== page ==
NASA's Jeanette Epps set to become first Black woman to join an International Space Station crew

NASA's Jeanette Epps set to become first Black woman to join an International Space Station crew

- NASA astronaut, Jeanette Epps, is set to become the first Black woman to join an International Space Station crew

- Epps will join Boeing's CST-100 Starliner spacecraft to the International Space Station (ISS) in 2021

- The National Aeronautics and Space Administration (NASA) announced Epps' new assignment in 2020

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NASA astronaut, Jeanette Epps, is set to join crew members on the first operational flight of Boeing's CST-100 Starliner spacecraft to the International Space Station (ISS).

Announcing this, the Agency said the six-month expedition, which is scheduled to launch in 2021, will make Epps the first Black woman to live and work in space for an extended period of time.

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NASA's Jeanette Epps set to become first Black woman to join an International Space Station crew

NASA astronaut, Jeanette Epps, is set to become the first Black woman to join Boeing's CST-100 Starliner to the International Space Station. Photo credit: Jeanette Epps/Twitter.com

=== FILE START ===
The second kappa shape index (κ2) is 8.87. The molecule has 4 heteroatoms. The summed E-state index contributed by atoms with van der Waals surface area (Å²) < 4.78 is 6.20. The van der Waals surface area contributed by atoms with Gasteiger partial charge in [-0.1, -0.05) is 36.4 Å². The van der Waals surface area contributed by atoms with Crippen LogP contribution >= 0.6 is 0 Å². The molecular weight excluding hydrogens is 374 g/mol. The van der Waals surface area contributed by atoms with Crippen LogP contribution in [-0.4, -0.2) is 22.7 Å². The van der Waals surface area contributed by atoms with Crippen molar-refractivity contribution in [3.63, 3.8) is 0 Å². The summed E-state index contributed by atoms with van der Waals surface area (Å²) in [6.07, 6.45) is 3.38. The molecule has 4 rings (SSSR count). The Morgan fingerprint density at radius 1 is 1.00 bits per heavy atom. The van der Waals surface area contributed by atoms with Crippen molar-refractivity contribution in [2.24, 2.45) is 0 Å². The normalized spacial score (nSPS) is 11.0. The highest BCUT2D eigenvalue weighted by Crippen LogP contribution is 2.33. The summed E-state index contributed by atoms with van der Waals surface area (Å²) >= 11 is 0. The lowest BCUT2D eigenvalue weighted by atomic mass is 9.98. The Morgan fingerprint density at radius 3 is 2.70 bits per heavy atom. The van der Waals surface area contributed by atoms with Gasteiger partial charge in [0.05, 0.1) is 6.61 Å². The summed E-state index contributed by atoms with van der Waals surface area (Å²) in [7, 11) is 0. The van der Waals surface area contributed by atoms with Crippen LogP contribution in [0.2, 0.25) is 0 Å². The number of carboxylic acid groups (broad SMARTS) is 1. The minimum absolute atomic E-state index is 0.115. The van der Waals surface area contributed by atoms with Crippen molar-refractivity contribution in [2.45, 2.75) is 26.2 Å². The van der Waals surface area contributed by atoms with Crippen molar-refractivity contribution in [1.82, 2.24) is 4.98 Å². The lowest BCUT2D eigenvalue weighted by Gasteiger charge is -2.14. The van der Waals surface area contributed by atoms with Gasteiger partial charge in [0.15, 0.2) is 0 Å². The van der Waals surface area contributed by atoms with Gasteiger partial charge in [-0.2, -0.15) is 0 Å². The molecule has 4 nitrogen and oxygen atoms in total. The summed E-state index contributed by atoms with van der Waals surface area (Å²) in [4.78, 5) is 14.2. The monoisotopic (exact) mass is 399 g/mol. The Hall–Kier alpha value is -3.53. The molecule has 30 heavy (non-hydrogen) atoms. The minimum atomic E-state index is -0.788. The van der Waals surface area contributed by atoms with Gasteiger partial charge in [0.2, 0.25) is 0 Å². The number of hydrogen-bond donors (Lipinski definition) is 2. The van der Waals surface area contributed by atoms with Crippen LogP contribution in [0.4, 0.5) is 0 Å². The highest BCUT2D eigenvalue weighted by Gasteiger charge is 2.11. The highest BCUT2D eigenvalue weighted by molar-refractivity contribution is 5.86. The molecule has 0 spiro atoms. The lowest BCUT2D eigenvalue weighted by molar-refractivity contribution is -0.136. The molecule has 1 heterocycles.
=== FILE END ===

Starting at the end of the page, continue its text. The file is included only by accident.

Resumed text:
Source: Twitter

The associate administrator for human exploration and operations at NASA headquarters, Kathy Lueder, told CNBC Make It that, Epps ''fully complements the other members of the first Boeing full duration crewed mission."

Responding to her new assignment in a post on Twitter, Epps noted that she's "looking forward to the mission" alongside her colleague astronauts, Williams and Cassada.

Epps, an indigene of Syracuse, New York, graduated with a bachelor's degree in physics from LeMoyne College in 1992.

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In 1994, she bagged her postgraduate degree in Science from the University of Maryland, College Park, and in 2000, she earned her Ph.D. from the same school in Aerospace Engineering.

In other news, photography journalist, Senyuiedzorm Awusi Adadevoh, has been spotted with a baby strapped to her back during the launch of a research report in Accra by the Alliance for Women in Media, Africa (AWMA).

The award-winning photographer’s maternal gesture at the launch of the report on the status of women in the Ghanaian media has been lauded as a powerful symbolic gesture considering the forum.

In the symbolic photo that is making the rounds on social media, Adadevoh can be seen with a child strapped to her back while going about her usual photography business during the AWMA event which was held on Wednesday, August 26, 2020, at the Centre for African Westlands Auditorium at the University of Ghana.

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